Boateng made his way onto radars while starting for Germany at the World Cup, but City had the versatile 21-year-old defender lined-up in late winter. Paying £10.4 million to Hamburg for the presumed right-back, the Citizens may not see a huge, immediate improvement on the play of under-appreciated Pablo Zabaleta. Zabaleta, however, is a player that's already reached his ceiling, and with Boateng, City's acquired a talent that could quickly become the best right back in the league.
#8. Mauro Boselli, F, Wigan Athletic via Estudiantes (Argentina)
This acquisition is interesting more for the circumstances than the results, as Boselli may struggle to make a major impact this season. However, Roberto Martínez has decided to take a chance on the Estudiantes man, one of the critical additions the La Plata club made in building a Copa Libertadores (and nearly, world) champion, leading the competition in scoring last year. After 22 goals for Estudiantes in the last Argentine season, Boselli is making his second foray into Europe, having failed to settle in Spain four years ago. Though there are questions about whether he possesses the strength or speed to be a number nine in England, Wigan's bet a franchise record fee (just under £6 million) that Boselli will produce.
#7. Sandro, M, Tottenham Hotspur via Internacional (Brazil)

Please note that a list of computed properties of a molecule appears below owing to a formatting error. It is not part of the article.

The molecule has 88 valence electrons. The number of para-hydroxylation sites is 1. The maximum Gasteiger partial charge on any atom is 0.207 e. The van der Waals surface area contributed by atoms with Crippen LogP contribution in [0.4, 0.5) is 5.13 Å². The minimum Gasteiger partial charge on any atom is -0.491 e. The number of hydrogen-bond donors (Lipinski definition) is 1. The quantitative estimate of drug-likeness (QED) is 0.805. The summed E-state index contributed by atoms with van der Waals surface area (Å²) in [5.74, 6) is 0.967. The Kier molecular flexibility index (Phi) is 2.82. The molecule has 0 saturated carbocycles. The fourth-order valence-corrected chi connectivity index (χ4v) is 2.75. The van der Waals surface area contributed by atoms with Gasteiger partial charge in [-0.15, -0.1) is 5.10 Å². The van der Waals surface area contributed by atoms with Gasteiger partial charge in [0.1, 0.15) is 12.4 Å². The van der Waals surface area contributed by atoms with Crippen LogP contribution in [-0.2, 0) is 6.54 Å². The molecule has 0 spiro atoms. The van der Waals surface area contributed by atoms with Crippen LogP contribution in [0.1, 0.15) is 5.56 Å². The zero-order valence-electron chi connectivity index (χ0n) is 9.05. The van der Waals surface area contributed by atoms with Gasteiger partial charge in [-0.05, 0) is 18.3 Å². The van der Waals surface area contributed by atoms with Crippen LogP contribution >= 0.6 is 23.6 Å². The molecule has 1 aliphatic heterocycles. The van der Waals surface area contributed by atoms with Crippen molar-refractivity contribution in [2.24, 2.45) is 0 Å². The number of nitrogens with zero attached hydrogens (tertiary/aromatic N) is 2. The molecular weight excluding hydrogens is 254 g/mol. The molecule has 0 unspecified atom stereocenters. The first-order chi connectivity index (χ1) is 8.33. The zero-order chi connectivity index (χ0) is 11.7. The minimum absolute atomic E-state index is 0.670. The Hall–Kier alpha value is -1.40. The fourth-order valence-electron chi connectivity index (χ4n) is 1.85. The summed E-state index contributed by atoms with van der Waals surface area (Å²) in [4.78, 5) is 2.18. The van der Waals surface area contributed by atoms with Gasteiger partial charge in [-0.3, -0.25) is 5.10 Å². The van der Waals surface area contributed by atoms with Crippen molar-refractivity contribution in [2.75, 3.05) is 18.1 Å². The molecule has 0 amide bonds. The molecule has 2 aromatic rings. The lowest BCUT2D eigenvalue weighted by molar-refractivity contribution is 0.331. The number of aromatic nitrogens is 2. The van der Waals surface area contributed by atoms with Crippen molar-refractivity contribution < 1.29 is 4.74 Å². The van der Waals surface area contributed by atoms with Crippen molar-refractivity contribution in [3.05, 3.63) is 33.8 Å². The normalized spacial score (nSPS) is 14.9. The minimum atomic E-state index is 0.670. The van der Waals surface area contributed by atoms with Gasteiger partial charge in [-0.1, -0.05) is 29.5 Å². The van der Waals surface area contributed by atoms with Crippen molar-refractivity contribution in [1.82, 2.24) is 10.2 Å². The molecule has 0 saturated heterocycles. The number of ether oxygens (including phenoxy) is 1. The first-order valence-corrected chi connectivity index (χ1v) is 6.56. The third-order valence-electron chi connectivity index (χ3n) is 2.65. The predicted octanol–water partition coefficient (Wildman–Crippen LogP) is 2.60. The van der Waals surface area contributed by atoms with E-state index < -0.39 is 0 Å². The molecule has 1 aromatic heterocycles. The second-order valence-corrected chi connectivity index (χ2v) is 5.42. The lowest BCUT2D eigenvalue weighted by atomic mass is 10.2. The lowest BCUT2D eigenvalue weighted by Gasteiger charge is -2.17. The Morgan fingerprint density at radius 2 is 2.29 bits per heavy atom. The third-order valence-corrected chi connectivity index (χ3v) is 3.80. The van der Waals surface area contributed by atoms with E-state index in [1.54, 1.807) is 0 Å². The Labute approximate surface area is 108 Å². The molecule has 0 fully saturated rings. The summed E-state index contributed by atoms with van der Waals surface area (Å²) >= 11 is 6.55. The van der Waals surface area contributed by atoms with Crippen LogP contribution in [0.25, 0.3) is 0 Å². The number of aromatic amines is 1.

Already with Tom Huddlestone and Wilson Palacios, you would think deep-sitting midfielders would be low on Spurs' list of priorities. A talent like Sandro, however? You can always find room for, even if it means waiting until after Copa Libertadores ends before he joins the team.
More Palacios than Huddlestone, Sandro will not physically dominate like the Honduran. But his on-the-ball skills are much better, and he could eventually develop into the perfect middle ground between Palacios and Huddlestone (though Palacistone sounds more Italian then a Brazilian). Only 21-years-old, the Brazilian will likely transcend both, becoming a world class anchor to Spurs' midfield. You never know how players will adjust to English football, but with Sandro looking to become a part of the Brazilian national team, the midfielder's set to take big steps forward over the next few years.